nbn writedown likely to be "inevitable"
The looming federal election is increasingly likely to be a make-or-break moment for the troubled nbn project, and a writedown of the value of the network is looking to be a certainty according to experts.
In comments to Fairfax Media, the first CEO of NBN Co, Mike Quigley, said a writedwon of nbn assets is now “inevitable” due to the “disastrous” rollout to date.
Quigley said the Coalition’s move to a multitechnology rollout model had severely hurt both the revenue-generating capacity and the useful life of the project.
Under the multitechnology mix model, the project’s peak funding costs have ballooned to $51 billion and the ability to generate revenue had been severely constrained, he said.
Labor has already indicated that it is open to writing down part of the project’s value. But the government has insisted that NBN Co is on a pathway to sustainable revenue generation and that the government is not considering a writedown of its loan or equity.
But telecommunications analyst Paul Budde, who consulted extensively on Labor’s original design for the nbn project and has been suggesting for some time that a writedown may be needed, noted that PwC, Standard & Poor and the Productivity Commission have all since made similar suggestions.
In a blog post, Budde said the election represents a chance to overhaul the project and introduce “nbn 3.0”. But fixing the project will require careful planning.
“[M]ore and more people and organisations have mentioned that the current financial model is not well suited for the next step, but a willy-nilly write-off is certainly not what is needed to fix the problems,” he said.
Budde said the potential change in government represents a chance to finally conduct a thorough cost benefit analysis of the project, taking into account difficult-to-measure economic benefits such as the ability of a national broadband network to facilitate digital transformation in areas including health, education, government and the energy sector.
“This is in my opinion the key reason why we have ended up with the current nbn mess. It is impossible to build such a network purely based on neoliberal economics, if you want to truly promote this as critical national infrastructure you will have to take the national interest into account and put a value on productivity, innovation, cost savings and so on,” he said.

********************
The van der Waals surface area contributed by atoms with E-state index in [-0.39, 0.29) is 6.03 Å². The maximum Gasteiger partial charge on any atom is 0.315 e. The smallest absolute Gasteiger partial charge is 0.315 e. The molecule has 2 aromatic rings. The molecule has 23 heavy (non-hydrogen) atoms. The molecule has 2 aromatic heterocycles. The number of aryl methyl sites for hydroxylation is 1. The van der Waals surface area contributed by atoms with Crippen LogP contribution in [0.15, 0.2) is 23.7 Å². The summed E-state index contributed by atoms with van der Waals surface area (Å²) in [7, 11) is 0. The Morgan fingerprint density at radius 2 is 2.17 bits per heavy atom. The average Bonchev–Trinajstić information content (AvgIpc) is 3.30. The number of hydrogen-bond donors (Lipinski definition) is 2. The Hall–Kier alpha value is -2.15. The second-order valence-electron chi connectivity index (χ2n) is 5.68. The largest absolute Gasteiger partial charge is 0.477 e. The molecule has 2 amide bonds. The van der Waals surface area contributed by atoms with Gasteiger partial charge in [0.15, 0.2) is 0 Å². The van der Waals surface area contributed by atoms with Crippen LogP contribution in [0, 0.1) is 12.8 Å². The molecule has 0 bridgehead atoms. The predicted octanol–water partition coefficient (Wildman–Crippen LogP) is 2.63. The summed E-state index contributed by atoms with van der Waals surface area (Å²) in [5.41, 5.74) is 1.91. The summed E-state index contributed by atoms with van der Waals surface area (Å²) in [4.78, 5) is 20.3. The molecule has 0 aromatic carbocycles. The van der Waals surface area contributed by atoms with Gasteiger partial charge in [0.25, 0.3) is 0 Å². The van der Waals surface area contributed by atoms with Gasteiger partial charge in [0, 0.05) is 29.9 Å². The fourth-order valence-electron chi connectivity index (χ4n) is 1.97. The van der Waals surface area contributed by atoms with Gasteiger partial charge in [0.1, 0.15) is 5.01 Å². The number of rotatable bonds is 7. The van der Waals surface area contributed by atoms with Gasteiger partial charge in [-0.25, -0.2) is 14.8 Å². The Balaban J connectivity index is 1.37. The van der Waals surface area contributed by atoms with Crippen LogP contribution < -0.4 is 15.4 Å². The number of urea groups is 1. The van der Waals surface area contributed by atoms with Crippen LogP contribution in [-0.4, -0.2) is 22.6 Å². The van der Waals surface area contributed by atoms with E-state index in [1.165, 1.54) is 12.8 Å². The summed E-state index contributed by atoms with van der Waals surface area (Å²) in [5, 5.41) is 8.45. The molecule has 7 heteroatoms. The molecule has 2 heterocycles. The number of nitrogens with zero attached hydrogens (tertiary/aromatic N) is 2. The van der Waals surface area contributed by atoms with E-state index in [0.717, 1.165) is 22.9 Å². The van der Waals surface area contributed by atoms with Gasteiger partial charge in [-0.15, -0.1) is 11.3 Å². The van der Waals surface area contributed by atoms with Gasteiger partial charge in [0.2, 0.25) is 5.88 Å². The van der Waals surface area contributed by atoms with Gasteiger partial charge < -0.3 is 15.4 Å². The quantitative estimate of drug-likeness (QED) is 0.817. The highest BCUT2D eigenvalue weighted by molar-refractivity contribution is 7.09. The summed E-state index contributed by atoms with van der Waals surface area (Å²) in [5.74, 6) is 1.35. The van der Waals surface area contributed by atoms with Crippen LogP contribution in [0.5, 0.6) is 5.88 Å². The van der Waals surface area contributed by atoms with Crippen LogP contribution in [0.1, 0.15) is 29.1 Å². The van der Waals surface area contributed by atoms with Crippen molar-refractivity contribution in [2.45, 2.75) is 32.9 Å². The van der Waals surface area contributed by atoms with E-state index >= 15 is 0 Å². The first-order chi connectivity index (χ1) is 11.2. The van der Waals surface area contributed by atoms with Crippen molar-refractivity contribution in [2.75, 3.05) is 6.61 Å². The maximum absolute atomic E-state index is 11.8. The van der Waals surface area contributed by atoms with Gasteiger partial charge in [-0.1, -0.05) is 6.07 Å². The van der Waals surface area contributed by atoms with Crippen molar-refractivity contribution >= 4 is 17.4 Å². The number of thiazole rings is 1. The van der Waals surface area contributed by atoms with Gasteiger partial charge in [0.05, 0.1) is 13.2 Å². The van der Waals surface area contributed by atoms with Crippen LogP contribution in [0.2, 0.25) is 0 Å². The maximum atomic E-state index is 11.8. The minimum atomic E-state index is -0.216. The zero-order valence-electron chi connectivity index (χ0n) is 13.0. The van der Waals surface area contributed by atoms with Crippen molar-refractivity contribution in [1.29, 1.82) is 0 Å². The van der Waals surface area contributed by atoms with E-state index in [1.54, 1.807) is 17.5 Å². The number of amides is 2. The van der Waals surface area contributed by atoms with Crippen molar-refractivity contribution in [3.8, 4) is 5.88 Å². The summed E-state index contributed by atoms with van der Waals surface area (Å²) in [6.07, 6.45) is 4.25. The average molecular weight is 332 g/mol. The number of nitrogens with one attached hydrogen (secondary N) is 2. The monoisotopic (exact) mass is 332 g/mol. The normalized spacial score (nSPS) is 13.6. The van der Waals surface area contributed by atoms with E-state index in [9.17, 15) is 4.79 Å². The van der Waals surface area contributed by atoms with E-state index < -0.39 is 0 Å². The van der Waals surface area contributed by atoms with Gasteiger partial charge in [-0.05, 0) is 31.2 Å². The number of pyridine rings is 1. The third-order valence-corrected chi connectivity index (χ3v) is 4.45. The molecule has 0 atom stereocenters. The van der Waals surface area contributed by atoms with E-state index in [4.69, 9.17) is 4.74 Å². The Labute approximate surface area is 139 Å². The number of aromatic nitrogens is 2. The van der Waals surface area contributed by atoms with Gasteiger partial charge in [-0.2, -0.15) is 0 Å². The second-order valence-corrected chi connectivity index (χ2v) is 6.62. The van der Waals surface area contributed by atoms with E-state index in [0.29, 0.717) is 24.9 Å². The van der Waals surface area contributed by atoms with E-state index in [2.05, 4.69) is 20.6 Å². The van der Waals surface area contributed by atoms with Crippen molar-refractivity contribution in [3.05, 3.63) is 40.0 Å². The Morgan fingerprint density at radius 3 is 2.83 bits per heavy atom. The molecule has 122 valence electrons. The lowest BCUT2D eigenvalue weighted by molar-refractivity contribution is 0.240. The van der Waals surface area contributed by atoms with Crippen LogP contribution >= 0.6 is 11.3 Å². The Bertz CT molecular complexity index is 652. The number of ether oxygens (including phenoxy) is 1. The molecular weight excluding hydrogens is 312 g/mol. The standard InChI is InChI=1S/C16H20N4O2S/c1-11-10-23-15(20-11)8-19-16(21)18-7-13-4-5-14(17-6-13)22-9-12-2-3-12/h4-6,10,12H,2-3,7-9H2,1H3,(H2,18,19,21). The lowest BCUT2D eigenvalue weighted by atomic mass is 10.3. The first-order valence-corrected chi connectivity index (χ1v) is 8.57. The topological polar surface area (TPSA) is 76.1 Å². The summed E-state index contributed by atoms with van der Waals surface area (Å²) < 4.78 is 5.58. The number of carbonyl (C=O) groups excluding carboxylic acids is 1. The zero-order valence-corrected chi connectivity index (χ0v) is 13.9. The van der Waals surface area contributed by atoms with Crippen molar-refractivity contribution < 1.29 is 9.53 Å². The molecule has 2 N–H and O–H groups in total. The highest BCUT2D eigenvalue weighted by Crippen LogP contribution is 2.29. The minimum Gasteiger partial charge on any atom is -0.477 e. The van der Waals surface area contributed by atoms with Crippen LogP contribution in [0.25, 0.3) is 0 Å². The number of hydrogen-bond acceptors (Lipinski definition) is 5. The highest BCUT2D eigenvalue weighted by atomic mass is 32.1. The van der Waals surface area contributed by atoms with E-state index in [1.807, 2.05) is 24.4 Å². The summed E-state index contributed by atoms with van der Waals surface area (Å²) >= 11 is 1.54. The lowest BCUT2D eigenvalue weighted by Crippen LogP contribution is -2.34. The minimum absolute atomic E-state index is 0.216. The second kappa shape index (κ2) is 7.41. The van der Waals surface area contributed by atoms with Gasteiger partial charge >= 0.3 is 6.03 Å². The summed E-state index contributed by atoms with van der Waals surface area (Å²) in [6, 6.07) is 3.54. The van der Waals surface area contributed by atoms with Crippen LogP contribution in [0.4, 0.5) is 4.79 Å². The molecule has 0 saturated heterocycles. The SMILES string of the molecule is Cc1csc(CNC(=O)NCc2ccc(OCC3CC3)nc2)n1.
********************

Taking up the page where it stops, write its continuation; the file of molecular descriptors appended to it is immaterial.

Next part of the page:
“Yes, it will be difficult to come up with hard economic figures that exactly calculate all those benefits, but politicians should be brave enough to accept a best national effort on this... For this we need progressive, not conservative politicians to take the nbn to the next stage.”
As a ballpark estimate, Budde said roughly 50% of the investment of the project can be earmarked for the national good and the rest can be financed commercially based on a long-term utility investment model.
“This would fit in nicely with predictions from others that roughly 50% of the current investment needs to be written down/revaluated/reclassified in order to make it a proper investment for the upgrade of the network that needs to take place over the next 5 to 10 years.”
As has been made clear by recently published ACCC statistics, this upgrade will mainly involve replacing or upgrading the fibre-to-the-node (FTTN) component of the network, Budde said.
The ACCC today published its latest quarterly Wholesale Market Indicators Report, finding that just under a quarter of the nbn’s nearly 4.8 million customers are still subscribed to the lowest tier 12 Mbps download speed plan.
But the proportion of customers on 50 Mbps or higher plans also increased to 56% for the December quarter, up from just 16% during the same period a year earlier. Due to NBN Co’s Focus on 50 promotion to encourage wholesale adoption of 50 Mbps plans, the number of customers on 25 Mbps plans nearly halved to 945,476.
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